A found photograph contracts and at the same time expands, confined to the moment of its composition while possible narratives endlessly play out in our imagination. That's the fun: to end up accidentally in someone's home and be allowed to speculate as an outsider, to create fictions, to fill in the blanks. Finding a photo of strangers, who are sometimes in strange positions doing strange things, reminds us that history is never simply the background against which things occur; history provides the tableaux within which people live and act as products, as well as producers, of history. We look at a found photograph from an older era and, if there's no date-stamp, make plot-line guesses based on hairstyle, clothes, color of the shag carpet, shagginess of the shag carpet, the make of the car out the window in the driveway. Who's President?, we wonder. What's on Top 40? How have the people been shaped by history? Do they fit in to their times, or do they rebel? One can speculate wildly, but all speculation is tethered to the very real — and, in its own modest way, historic — stuff in the photo. The figures in found photos are redolent of an era because they're living it, right there in front of us, their anonymity endlessly curious.
The photos in Fifty Fotos Found originally appeared on Marshall's blog, with commentary by Marshall and enthusiastic readers. McCain and Marshall selected the photos and comments wisely, and they've produced a great book that's funny, haunting, and weird. The snaps "tend towards the vintage Afro-centric, fucked up kids, and cultural aberrations," Marshall told me, adding "these tend to go well with the blog in general." If a single found photo can be a time capsule, a book of them becomes a time mansion with well-lit and dim rooms, both crowded and sparse, wherein denizens of a century prowl, few known beyond friends and family, nearly all forgotten, nearly all fascinating. Marshall's text amounts to humorous stabs at narrative and cultural context, and many commenters pick up the thread and run with it, sometimes providing helpful clues, sometimes out-and-out answers. (Disclosure: one of my comments appears in the book.) McCain's taste runs along the line of anonymity from the margins of African-American urban life to the bedrooms of white suburban teenage girls; many photos evoke music, from unknown wannabe rockers in duck tails or feathered-hair (depending on the decade) to one snap of the Rolling Stones themselves, taken during an early American tour, a pic no-doubt heartbreakingly pined for by the photographer. Many of the photos involve man-boys posing in faux toughness. Just as many feature young girls practicing their own cultural positioning.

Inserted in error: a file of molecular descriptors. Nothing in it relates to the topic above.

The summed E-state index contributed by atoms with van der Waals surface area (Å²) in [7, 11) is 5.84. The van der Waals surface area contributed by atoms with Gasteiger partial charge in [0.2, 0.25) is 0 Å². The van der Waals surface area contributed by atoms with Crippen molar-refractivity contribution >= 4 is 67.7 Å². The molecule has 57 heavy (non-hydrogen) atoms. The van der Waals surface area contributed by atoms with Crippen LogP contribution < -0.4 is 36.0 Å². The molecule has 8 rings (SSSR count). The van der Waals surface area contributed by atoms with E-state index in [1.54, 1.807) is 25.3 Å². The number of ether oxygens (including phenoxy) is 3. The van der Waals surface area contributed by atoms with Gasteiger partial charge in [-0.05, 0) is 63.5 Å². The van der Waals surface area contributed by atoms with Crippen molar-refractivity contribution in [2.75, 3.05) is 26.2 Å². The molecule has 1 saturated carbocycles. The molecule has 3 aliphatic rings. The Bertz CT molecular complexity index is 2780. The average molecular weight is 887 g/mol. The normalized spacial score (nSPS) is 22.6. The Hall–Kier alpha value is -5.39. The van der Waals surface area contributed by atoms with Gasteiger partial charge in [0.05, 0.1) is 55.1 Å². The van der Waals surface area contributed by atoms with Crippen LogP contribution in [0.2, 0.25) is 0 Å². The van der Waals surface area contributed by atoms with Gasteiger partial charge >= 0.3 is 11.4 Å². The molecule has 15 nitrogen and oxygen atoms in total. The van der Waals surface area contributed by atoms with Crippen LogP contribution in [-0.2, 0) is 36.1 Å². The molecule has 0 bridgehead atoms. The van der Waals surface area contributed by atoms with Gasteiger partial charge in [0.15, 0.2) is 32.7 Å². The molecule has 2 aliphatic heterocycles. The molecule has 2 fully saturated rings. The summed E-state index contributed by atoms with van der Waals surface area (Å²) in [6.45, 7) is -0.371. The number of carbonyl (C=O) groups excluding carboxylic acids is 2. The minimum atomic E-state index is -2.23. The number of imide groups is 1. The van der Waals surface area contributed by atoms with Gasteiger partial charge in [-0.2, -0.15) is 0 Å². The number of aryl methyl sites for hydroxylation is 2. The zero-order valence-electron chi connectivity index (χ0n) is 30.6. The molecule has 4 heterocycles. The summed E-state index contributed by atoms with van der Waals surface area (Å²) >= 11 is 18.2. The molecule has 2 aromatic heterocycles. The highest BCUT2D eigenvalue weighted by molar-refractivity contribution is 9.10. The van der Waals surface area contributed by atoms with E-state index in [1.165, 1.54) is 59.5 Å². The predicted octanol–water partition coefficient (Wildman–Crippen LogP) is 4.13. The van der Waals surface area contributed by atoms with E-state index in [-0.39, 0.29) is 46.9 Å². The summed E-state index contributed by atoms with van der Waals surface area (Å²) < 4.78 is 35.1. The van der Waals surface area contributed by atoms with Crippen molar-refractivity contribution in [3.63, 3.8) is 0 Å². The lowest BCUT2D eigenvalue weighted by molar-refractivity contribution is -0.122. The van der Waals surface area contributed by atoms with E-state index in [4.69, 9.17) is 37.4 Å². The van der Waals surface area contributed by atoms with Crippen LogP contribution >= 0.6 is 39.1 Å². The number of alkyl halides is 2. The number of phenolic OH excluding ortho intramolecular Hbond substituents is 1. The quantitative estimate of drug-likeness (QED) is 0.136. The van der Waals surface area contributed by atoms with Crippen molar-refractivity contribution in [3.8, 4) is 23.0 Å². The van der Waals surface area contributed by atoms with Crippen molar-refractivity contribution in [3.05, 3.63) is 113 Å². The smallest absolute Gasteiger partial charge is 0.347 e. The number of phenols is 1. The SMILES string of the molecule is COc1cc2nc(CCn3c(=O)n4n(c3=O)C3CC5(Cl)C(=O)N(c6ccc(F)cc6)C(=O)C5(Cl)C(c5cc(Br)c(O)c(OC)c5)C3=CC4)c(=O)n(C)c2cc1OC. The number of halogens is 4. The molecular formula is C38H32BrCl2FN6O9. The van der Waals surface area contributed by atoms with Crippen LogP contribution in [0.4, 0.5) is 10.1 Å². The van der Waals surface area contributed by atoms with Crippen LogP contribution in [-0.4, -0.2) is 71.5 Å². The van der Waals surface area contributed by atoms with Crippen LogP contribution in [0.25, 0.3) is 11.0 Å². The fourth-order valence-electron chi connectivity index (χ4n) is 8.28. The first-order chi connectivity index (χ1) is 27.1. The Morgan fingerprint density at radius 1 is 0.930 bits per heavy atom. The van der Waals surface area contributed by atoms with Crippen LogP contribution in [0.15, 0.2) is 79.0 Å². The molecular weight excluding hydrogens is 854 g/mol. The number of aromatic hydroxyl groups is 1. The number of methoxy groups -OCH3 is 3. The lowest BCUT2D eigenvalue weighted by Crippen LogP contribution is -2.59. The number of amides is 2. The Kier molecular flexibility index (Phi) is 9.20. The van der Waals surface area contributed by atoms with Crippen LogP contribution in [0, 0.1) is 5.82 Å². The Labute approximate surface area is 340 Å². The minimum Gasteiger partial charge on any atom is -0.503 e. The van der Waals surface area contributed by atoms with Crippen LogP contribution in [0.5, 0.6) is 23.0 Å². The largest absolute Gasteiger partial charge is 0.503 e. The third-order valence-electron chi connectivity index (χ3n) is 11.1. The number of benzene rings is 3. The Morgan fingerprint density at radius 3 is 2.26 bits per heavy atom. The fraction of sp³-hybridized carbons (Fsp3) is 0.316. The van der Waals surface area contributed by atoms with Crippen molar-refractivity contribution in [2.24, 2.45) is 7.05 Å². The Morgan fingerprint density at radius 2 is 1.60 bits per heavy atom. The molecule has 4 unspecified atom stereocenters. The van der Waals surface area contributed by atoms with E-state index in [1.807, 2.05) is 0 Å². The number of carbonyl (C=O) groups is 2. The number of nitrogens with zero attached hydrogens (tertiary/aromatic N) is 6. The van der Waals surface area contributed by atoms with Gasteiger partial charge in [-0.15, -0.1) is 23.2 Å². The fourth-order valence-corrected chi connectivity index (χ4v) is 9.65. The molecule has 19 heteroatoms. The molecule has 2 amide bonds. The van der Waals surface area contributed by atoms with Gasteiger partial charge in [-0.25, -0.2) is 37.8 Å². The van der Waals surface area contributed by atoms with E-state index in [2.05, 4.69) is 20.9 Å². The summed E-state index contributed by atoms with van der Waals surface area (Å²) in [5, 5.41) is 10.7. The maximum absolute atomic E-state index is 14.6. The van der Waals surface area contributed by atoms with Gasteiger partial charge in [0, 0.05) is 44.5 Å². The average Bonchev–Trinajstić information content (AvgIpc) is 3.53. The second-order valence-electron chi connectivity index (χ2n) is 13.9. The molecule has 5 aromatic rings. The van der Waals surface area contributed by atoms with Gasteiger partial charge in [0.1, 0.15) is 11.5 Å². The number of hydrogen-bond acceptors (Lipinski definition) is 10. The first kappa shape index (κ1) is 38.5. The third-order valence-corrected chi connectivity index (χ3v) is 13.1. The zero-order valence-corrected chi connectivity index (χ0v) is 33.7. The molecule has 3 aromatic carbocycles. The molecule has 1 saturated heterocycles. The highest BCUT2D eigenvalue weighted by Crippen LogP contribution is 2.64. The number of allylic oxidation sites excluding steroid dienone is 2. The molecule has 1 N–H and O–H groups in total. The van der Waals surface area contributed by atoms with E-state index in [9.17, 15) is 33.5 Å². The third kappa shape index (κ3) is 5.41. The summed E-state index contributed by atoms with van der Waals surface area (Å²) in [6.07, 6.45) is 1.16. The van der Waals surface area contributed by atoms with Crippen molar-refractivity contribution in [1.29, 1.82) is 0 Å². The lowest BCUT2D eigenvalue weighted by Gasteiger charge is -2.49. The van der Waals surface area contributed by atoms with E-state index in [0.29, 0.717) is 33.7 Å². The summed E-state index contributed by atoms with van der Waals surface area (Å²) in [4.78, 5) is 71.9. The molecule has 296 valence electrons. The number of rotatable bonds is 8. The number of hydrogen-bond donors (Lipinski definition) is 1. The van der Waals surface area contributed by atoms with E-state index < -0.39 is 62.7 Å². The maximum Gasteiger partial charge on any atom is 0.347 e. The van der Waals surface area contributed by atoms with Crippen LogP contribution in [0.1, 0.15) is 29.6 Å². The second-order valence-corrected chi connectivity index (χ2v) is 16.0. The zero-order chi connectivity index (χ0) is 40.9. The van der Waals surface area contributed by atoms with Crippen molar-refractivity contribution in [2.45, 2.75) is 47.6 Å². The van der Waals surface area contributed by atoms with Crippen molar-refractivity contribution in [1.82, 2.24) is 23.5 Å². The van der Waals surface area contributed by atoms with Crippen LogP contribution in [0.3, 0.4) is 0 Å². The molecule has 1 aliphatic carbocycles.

One of my favorite photos is of a young girl posing before a big night out. From February 1962, she's an iconic pre-Beatles dame all dolled up, beehive and heavy mascara, "a cross," Marshall writes, "between a sixties Italian film starlet and Vampira." She's beautiful, but mannered, "sophisticated" but innocent, pretending toward glamor. And she's a nobody—I mean, she was somebody's somebody, but to look at her nearly half a century later is to see an anonymous member of a long line of pretenders, a young girl playing Hollywood or Broadway starlet, or maybe fooled Mafia wife. Of course, she could've been the real thing, a member of the elite class, so then why does my imagination paint a bleak background for her? Maybe that's the fate of found photo figures who aren't obviously in dire straits: their homelessness now suggests melancholy then, accurate or not. Anyway, she's in the center photo in the top row on the book's cover as well as inside, so guileless they named her twice.
"Usually, Gillian shows me a bunch of pictures and I pick the one that makes me laugh," said Marshall, who credits the book's coming together to McCain and her assistant, Megan Cump. McCain bought her first photo at the Rose Bowl Flea Market in Pasadena, California, around 1998. "First and only time I've only been there," she told me, "and I haven't stopped collecting since." She hasn't counted her collection in a couple of years, but estimates that the photos number close to three thousand now. What it is about found photos that appeals to her? "Their humor, mystery, beauty, hues, sizes, scars, cultural references, human dynamics, history, melancholy," she says, adding, "And someone's family considered them garbage!" She hopes one day to stumble upon that mythic Great Found Photo, "the one with a secret history—the Manson family at Spahn ranch, or a meeting of the Symbionese Liberation Army!"
Until that epic day, in Fifty Fotos Found there's young love, old love, doubtful love, drinking, hamming, military life, beach bums and barflies, nudie posters on the walls, maybe-pimps, parties, teenagers, bedrooms, and basements, a generous slice of living enacted by mysterious strangers caught in perpetuity doing strange things, or things so ordinary that they become strange. Blink and you'd miss it.
("Taking pictures is like tiptoeing into the kitchen late at night and stealing Oreo cookies," Diane Arbus)
A few pages from the book:
|Gillian's Found Photo #43|
|Gillian's Found Photo #35|
|Gillian's Found Photo #24|